Called by its mayor, Bristol saw its largest march in many years, setting the scene for civic protest across the country, reports Tom Whittaker
The front of the march had paused to allow the back to catch up, and there was chanting whilst shoppers filmed. At this point, Marvin Rees appeared at the head of the march, flanked by Bristol East MP Kerry McCarthy. He then proceeded to lead the march through the Horsefair with members of the public engaging him in discussion and offering him their opinions.
This was unusual and it felt significant. For this was the first time since 2010 that a Labour Mayor or council leader had led a protest against the cuts forced on local councils by Conservative central government. Around 8,000 Bristolians took to the streets in support of it.
The march, organised under the umbrella of Bristol People's Assembly, had gained the support of around thirty organisations including almost all the Trade Unions; the Green and Labour parties; the Fair Funding for Schools and Protect our NHS campaigns; ACORN the tenants’ union; Disabled People Against the Cuts and a range of community groups including the Malcolm X Community Centre in St Pauls and the Bristol Somali Forum.
There were rallies on College Green both before and after the march at which many of these organisations had speakers. The platform was very diverse with a majority of both women and black and asian speakers. Many speakers, such as Amirah Cole from the Malcolm X Centre and Green Party councillor Cleo Lake, referenced the radical tradition amongst Bristol's black and asian communities. They also drew the links between race and class in terms of poverty and inequality. Overall, the march saw an impressive turnout from Bristol's ethnic minorities.
Rob Wotherspoon of the CWU union spoke about the forthcoming strike ballot amongst postal workers, whilst Kevin Courtney of the newly formed National Education Union spoke movingly about the impact of education cuts on school children. A large number of Trade Union banners were present.
Whilst focusing on more funding for Bristol ahead of Marvin Rees visit to London on Tuesday, the march was also a contribution to a wider movement against austerity and alongside Kevin Courtney, there were two other national speakers in John Rees and Owen Jones both of whom were very well received.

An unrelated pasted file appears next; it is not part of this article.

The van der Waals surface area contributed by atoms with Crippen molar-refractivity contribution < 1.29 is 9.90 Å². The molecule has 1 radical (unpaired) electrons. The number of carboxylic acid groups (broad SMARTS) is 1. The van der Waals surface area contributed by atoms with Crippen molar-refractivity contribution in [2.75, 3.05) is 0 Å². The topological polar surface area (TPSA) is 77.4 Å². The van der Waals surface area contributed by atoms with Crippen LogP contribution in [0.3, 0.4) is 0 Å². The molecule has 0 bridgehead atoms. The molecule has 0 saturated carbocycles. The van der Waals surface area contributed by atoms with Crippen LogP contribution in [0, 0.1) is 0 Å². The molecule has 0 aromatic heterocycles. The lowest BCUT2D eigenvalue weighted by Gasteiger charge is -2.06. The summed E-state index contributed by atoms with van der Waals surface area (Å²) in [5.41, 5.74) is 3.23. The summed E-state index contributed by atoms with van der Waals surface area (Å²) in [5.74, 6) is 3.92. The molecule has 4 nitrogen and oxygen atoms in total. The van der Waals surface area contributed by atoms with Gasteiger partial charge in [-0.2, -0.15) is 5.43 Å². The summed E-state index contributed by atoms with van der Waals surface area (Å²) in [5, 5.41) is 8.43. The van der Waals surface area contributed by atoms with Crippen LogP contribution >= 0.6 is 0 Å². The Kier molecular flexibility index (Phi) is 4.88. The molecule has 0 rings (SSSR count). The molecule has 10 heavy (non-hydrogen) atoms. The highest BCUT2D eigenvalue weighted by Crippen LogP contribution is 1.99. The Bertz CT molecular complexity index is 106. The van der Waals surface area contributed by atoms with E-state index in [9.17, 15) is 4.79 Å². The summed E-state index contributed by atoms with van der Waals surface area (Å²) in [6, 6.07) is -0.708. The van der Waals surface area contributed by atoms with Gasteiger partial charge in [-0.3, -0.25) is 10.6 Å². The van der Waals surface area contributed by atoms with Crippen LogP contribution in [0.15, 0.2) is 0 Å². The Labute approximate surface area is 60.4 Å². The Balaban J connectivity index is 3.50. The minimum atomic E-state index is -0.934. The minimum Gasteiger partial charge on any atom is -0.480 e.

Owen Jones conveyed the extent to which the Tories are currently rattled. People were very pleased to see him unequivocally back on the side of Jeremy Corbyn. Meanwhile John Rees drew applause with his call for the restoration of the powers of local authorities to build council housing in a direct works programme.
The size and success of the march means that there will now be a debate about where we go from here. Obviously, other cities need to be encouraged to join in. Yesterday there was also a protest in Cardiff's that had the backing of the council leader Huw Thomas, but activists in every town and city should now be calling upon their Labour Mayors and councils to call protests over the cuts being imposed upon them. A national movement of protest across towns and cities could beat the Tories.
But there remains the question of what to do about the cuts? In Bristol, this will need to be debated amongst all the organisations that supported the march. However, the numbers of people out on the streets showed that the will is there for the city to resist further.
If Marvin Rees and the council were to escalate the fight with Westminster by setting a ‘no cuts’ budget they could be confident of huge support in Bristol and beyond. Moreover, any attempt to suspend local democracy in response to a ‘no cuts’ budget would entail huge risks for the weak national government.
The context today is very different from that of the mid 1980s when Liverpool and Lambeth councils were left isolated after the defeat of the miners’ strike. A city in revolt against central government cuts, that was also part of a wider movement against austerity, would have a very good chance of winning.
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